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Teachers' Strike May Leave Relationship Between Mayor Lightfoot, CTU Strained

CHICAGO (CBS) -- While a deal has been approved and the Chicago Teachers Union has agreed to end its strike, the strain of reaching the agreement seemed apparent on both sides Thursday.

As CBS 2's Dana Kozlov reported, that is because this was a deal that almost wasn't.

Before the announcement, teachers were marching in the Loop amid an unseasonably early Halloween snow, chanting: "Get up! Get down! Chicago is a union town!"

"This has been a very hard and difficult journey," Mayor Lori Lightfoot said.

Early on Thursday afternoon, Lightfoot announced the Chicago Public Schools would make up five of the 11 school days lost to the teachers' strike, and classes would resume on Friday. It was not immediately clear how the district would make up the five days.

Teachers had been on strike since Oct. 17, and students have missed 11 days of class. This strike ties for the fourth longest in Chicago history.

And even the announcement that some strike days would be made up and the strike would end could not bring Mayor Lightfoot and Chicago Teachers Union officials together side-by-side.

"I just didn't feel like doing a celebration lap with the mayor right now," said CTU President Jesse Sharkey. "That's not what our members need to be looking at. That's not what the people of the city need to be seeing."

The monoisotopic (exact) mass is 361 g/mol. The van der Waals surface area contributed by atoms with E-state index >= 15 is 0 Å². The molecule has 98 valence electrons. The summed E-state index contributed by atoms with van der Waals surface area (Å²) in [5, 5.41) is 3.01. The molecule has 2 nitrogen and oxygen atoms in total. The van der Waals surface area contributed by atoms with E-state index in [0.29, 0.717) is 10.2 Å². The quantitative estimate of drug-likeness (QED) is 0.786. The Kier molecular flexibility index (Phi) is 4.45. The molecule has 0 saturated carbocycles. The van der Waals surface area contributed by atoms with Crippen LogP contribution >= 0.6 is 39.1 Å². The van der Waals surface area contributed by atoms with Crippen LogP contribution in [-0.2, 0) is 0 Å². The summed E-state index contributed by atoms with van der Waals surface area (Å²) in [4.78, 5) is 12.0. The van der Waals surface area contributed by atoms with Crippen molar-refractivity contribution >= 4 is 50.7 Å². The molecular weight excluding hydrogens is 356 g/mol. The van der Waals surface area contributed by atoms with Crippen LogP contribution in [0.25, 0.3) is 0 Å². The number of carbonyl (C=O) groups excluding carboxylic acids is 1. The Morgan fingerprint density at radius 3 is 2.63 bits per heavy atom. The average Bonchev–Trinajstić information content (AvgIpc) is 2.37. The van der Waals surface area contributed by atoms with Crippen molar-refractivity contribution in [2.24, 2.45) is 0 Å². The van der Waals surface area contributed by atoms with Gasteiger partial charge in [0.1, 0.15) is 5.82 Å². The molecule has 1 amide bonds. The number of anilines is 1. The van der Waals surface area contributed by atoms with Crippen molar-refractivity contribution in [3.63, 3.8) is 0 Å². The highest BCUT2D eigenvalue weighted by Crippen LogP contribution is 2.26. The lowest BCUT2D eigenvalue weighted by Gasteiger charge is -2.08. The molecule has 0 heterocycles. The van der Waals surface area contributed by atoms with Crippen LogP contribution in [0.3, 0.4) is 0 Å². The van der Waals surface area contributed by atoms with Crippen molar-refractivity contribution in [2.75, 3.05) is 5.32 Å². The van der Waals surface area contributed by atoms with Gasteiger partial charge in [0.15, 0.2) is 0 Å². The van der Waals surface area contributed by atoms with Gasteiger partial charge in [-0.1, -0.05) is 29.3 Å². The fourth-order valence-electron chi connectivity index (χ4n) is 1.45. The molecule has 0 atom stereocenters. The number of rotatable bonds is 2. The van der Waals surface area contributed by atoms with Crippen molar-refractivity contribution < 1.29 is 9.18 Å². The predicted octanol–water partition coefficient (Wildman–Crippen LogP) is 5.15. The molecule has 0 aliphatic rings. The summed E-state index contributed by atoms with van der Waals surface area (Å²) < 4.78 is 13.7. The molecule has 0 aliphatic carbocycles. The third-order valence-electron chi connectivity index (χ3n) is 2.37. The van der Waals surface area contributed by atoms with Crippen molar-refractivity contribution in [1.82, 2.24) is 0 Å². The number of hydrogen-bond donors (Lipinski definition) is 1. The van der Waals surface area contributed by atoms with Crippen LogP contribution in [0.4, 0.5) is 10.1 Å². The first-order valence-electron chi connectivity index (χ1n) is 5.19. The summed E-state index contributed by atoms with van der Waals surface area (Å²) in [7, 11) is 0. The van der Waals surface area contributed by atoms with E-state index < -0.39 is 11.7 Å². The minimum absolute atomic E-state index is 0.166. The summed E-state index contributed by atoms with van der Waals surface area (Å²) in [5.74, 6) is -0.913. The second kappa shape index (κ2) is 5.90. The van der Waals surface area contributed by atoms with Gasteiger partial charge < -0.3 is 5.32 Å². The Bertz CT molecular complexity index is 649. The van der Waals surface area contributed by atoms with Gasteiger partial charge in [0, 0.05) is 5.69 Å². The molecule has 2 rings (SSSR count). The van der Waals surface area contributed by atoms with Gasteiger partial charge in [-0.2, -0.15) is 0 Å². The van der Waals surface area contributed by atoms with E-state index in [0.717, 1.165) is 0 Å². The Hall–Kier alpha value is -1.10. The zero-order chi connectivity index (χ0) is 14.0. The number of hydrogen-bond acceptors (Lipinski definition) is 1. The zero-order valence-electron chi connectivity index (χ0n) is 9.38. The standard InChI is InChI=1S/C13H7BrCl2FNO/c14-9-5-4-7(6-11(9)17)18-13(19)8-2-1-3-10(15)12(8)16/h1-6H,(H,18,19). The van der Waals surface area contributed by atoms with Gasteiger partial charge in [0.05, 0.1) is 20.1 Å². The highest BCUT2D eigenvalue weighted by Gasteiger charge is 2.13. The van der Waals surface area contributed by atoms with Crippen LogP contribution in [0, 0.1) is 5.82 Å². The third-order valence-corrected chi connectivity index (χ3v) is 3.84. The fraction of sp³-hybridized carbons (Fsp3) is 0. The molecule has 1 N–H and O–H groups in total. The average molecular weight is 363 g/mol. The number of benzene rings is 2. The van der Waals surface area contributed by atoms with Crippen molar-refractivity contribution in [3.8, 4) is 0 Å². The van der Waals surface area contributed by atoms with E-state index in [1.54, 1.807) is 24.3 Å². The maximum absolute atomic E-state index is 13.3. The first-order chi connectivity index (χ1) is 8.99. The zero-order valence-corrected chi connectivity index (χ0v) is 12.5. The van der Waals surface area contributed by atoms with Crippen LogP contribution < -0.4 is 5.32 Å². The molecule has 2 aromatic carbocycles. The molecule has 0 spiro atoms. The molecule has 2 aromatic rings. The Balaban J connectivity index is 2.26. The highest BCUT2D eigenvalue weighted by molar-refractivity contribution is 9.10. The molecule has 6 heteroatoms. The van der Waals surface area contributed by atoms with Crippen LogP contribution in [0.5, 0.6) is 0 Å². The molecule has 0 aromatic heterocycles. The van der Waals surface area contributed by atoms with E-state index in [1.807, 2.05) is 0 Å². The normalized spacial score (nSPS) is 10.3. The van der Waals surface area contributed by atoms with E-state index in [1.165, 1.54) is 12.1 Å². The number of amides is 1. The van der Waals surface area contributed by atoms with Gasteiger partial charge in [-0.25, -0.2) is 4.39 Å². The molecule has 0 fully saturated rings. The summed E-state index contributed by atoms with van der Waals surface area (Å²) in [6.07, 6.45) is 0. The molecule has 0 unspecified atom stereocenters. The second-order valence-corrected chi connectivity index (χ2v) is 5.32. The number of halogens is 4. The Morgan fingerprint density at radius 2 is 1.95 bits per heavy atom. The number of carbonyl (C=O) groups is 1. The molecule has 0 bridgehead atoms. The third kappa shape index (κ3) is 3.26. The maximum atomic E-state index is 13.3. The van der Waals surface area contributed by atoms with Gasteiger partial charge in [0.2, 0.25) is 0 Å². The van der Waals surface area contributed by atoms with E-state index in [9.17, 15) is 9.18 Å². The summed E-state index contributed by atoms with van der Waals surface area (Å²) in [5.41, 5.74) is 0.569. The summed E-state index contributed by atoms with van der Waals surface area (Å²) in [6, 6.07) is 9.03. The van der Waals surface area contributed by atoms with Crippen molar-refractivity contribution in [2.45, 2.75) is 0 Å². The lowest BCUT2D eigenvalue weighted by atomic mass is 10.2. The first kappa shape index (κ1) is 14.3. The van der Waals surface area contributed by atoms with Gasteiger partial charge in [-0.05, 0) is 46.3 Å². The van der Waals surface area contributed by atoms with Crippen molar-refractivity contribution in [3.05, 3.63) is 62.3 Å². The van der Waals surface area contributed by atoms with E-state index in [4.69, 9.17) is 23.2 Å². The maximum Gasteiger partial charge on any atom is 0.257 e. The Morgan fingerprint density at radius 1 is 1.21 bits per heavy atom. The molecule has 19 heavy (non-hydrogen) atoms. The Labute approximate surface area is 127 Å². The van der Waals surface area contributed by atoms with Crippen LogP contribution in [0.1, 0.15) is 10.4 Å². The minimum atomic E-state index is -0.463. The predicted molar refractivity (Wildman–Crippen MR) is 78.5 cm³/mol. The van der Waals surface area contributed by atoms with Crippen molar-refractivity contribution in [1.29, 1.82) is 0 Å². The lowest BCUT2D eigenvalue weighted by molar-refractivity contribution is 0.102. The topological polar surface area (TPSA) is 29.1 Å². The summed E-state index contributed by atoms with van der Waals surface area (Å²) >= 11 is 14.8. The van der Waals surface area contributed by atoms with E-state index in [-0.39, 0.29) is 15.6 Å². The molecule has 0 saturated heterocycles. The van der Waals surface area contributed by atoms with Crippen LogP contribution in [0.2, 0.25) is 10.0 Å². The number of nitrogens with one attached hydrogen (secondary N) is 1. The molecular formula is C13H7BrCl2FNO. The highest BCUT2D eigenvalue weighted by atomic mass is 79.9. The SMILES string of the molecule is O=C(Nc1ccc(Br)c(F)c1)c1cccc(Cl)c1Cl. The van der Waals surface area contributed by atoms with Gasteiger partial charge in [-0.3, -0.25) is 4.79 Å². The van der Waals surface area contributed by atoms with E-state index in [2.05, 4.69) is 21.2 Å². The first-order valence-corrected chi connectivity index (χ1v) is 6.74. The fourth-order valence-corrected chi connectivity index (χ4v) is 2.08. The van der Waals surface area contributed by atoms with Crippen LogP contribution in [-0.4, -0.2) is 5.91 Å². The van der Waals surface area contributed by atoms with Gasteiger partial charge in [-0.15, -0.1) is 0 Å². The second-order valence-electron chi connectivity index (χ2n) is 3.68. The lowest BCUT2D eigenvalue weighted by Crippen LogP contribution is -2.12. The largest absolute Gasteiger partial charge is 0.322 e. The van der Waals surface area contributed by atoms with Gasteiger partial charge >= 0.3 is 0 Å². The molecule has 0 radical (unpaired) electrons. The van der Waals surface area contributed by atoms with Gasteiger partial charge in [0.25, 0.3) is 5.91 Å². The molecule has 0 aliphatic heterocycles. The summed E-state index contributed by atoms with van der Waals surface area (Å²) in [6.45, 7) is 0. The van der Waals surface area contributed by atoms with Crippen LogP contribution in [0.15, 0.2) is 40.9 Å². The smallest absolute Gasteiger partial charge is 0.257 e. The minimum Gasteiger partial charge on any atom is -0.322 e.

The strike was called off after a closed-door meeting on the fifth floor of City Hall, precipitated by Mayor Lightfoot saying the ball was in the union's court.

"I'm here all day. I'm going to be working and continuing the business of the city," Lightfoot said. "If they'd like to have a conversation, they know how to find me."

When Kozlov pointed out in a City Hall elevator that Lightfoot said she was in her office and willing to meet with him, Sharkey said, "Yeah, well, that's why I'm City Hall – trying to talk to the mayor."

It took two hours to work through what appeared to be a last-hour demand from the union on Wednesday – that they would only go back to work if all missed days were made up. It was an issue that seemed, to some, to come out of nowhere as a last-hour goalpost move.

"That's just simply not true," Sharkey said when Kozlov asked him about that claim.

Adding a back-to-work agreement is standard negotiating procedure. But it nearly harpooned the strike's end in this case – and it may cloud City Hall's relationship with the CTU from this point forward.

"This has been a tense last two weeks," Sharkey said.

A seven-day teachers' strike in 2012, and subsequent school closings, permanently strained the CTU's relationship with former Mayor Rahm Emanuel. But a 2016 strike was averted.

It is also worth noting that earlier this year, the CTU threw its endorsement behind Mayor Lightfoot's challenger in the 2019 mayoral race, Cook County Board President Toni Preckwinkle. Some wonder if that played a role in everything that happened the last couple of weeks.

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